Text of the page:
Rear Admiral Hank Ort
Chief of staff, Allied Maritime Component Command, NATO
The number of reported pirate attacks last year soared to a seven-year high, according to the International Maritime Bureau. Over half of these occurred off the Horn of Africa despite the presence of three multinational naval task forces. However, the areas patrolled by the EU’s Operation Atalanta, NATO’s Operation Ocean Shield (pictured) and the US-led Task Force 151 have been virtually scoured clear and the pirates were forced to extremes, tackling ships 1,000 miles off Somalia. As the monsoon dropped off at the end of August marking the start of another “pirate season”, NATO was preparing to move closer to shore to choke off the pirates at source. Monocle spoke to the Dutch Rear Admiral Hank Ort, who is in charge of Operation Atalanta.
How can you improve protection for shipping?
There are two ways of approaching this. The first is based on providing security to shipping, like in our Internationally Recommended Transit Corridor [IRT] scheme. The other is to be more proactive and to take the fight to the pirates, taking pre-emptive action before they can become a threat to shipping.
Your legal mandate only covers operations up to the low tide mark, so how proactive can you be?
We have gained a lot of intelligence about activity and pirate camps ashore, which makes it possible to position surface vessels just off those camps or, if necessary, beyond visual range to do something about the boats and skiffs setting out before they get lost in the full Somali basin. Since January 2010, 59 pirate action groups in the Somali Basin and 30 in the Gulf of Aden have been disrupted.
One of the interesting aspects of the counter piracy mission is the multinational scope. Is it working?
What we see now in terms of multinational coordination and involvement is already unique and far beyond anything that we could have dreamed of. We’re talking about China, Russia, India, South Korea, Malaysia… all of them at the same time. It’s amazing.
Monocle comment: One of the challenges facing navies is how to bring the pirates to court. Although legal agreements exist to try suspects locally in Kenya, the Seychelles and Tanzania, their legal systems are overloaded. There is some recourse through international law but trials are rare. The “solution” is often to continue disarming pirates and returning them to shore. New measures are needed to address this.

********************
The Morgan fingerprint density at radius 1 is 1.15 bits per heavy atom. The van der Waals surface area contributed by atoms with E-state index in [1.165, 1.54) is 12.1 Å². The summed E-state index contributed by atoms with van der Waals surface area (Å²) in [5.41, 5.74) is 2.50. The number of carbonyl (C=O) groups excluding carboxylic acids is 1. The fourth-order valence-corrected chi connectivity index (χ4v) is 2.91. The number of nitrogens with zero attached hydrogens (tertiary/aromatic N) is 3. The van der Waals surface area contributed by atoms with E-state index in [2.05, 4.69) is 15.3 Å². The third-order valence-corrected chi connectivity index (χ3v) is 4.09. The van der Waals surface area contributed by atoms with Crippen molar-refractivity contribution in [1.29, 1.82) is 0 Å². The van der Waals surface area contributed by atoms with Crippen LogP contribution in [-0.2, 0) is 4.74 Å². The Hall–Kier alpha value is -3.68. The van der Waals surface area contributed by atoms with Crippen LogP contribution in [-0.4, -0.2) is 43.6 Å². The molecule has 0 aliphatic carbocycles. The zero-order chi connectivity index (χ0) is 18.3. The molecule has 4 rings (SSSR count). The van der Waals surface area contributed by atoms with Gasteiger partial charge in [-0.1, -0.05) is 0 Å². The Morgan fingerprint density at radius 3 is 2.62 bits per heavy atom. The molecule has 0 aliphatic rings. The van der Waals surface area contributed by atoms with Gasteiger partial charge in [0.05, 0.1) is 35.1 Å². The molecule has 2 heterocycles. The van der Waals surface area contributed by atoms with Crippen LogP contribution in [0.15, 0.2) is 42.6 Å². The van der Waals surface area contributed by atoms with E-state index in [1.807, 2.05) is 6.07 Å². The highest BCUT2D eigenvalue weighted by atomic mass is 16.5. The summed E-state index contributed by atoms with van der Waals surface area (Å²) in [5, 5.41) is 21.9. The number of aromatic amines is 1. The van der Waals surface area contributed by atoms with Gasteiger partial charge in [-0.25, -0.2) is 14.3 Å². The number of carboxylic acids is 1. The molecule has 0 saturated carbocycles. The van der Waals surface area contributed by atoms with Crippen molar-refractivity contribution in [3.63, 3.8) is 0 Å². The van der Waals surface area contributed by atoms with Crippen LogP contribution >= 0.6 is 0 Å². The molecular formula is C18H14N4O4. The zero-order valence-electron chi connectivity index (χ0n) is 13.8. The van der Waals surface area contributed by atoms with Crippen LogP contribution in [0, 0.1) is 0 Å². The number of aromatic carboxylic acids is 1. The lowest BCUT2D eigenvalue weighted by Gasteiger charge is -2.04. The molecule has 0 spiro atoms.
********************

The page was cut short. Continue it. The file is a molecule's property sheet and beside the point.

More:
Entente, for now
France [ARMS DEALS]
France has recently secured a rare sales coup.
It has signed up to provide an advanced upgrade package for Pakistan’s submarines as well as selling other submarines to regional adversary India. Pakistan is also looking to buy a small flotilla of new submarines and has been in talks with France’s DCNS and Germany’s HDW for several years. DCNS was looking to sell the Scorpène design that India has ordered, but the Pakistan Navy selected HDW’s Type 214 rival last October. However, no contract has been signed and the deal may have hit the rocks as a result of funding difficulties and German arms restrictions.
As a partial stopgap, DCNS will instead fit Pakistan’s Agosta 90B Khalid-class boats with the MESMA air-independent propulsion system, increasing the boats’ stealth by enabling them to stay underwater for longer. France is aware of its sensitive position selling to both sides and in April blocked a sale of French parts for Pakistan’s JF-17 fighter, no doubt fearing it would upset India.
A small Welsh company, BCB International, has developed a “radiator” filter that can reduce the temperature of drinking water coming out of soldiers’ backpacks by up to 25C. The 500g unpowered Chilly system works by sucking water through microscopic holes in a series of fins. In hot Afghanistan troops need to drink two litres of water an hour.
India has offered to bolster the Seychelles’ anti-piracy and fisheries protection efforts by donating a Dornier Do-228 maritime patrol aircraft and two HAL Chetaks to the island nation. The Indian Navy is also to undertake surveillance and hydrographic missions as part of a deal to improve maritime security in the Indian Ocean.
The Iranian Air Force has possibly made the most unlikely attempt at a defence acquisition ever. It requested that the US deliver the 80th and final F-14A Tomcat that was ordered before the fall of the Shah in 1979, but subsequently embargoed. The only other force to use the Tomcat – made famous by 1980s film Top Gun – was the US Navy, which decommissioned its last F-14 in 2006.
An Indian Navy crew is completing training aboard the Akula II nuclear-powered submarine (SSN) that India is leasing from Russia for around $700m (€551m) and preparing to “shortly” bring the boat home to a new base at Rambilli on the Subcontinent’s east coast. When it arrives, India will become only the sixth navy to deploy an SSN.